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What is Money Circulation?

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  • Written By: Patrick Roland
  • Edited By: Jenn Walker
  • Last Modified Date: 12 November 2016
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Money circulation is the process of creating, distributing, collecting and destroying currency. This is done to ensure a specific money supply is available to a country's citizens and also to ensure the money in circulation is not defective or counterfeit. Each step of the process involves government officials and banks working together, focusing on both paper and coin currency.

The first step in the money circulation process is actually printing banknotes, either as coins or bills. Many countries have a specific government department that handles this function; for example, in the United States, the United States Treasury and the Federal Reserve are in charge of printing money. These offices determine how much money needs to be available, or "in circulation," to the general public. When there is too much money, these offices pull currency out of circulation and when there is not enough, they print more. One example of this process happens when a nation prints more money before a shopping holiday season, such as Christmas, to account for added transactions and then removes that added currency after the holiday.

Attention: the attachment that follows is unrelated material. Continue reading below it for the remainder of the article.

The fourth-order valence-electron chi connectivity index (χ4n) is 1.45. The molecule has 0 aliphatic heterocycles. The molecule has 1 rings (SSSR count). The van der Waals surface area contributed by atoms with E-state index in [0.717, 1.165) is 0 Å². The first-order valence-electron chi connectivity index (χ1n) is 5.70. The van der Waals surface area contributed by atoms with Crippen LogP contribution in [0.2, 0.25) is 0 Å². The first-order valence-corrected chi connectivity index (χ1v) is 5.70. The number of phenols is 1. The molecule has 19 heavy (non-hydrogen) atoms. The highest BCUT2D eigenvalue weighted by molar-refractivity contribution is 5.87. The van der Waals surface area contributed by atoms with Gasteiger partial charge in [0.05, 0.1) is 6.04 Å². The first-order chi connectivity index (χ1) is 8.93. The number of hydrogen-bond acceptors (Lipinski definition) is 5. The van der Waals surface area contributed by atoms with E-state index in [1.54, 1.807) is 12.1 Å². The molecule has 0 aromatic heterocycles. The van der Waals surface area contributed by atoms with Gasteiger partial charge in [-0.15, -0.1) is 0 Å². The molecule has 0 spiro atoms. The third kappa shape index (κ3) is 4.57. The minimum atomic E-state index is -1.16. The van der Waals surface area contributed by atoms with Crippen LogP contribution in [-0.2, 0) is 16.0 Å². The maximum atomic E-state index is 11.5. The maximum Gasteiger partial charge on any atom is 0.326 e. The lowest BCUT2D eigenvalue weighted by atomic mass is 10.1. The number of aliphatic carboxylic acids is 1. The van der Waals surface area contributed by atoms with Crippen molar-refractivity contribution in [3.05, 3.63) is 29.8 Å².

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Distributing the currency is the next part of the money circulation process. After coins and bills are produced, they usually are sent to large government-owned banks. In the United States, these are known as federal banks, for example. Private banks get the money supply they use to operate from these large banks, mostly on the credit system. Once currency is held by a bank, it is distributed through ATM machines and by bank tellers to customers. From this point the coins and bills are used and reused for transactions by the general public.

After money has been in the hands of the public for a time, anywhere from several months to several years, it is ready for collection. In money circulation, the most common reason for collection is the mutilation of bills and coins. Banks collect currency featuring rips, tears and graffiti and return the money to the federal bank. This also happens when banks discover or suspect certain currency is counterfeit.

Destruction of unusable currency is the final step in money circulation. This older money is replaced by newer currency and is deemed worthless. Bills are shredded by machines designed to handle large quantities of bills and sent to a landfill, in most cases. As with each bill created, each destroyed bill is closely monitored in order to have an accurate understanding of a country's currency standings.

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kentuckycat
Post 4

@titans62 - It sounds like you at least know the basics. I am not an economist by any means, I just remember talking about it in my economics class for a brief time last year. Basically, the M1 money supply is the most liquid of assets. It includes things like cash and traveler's checks and things that can be spent immediately.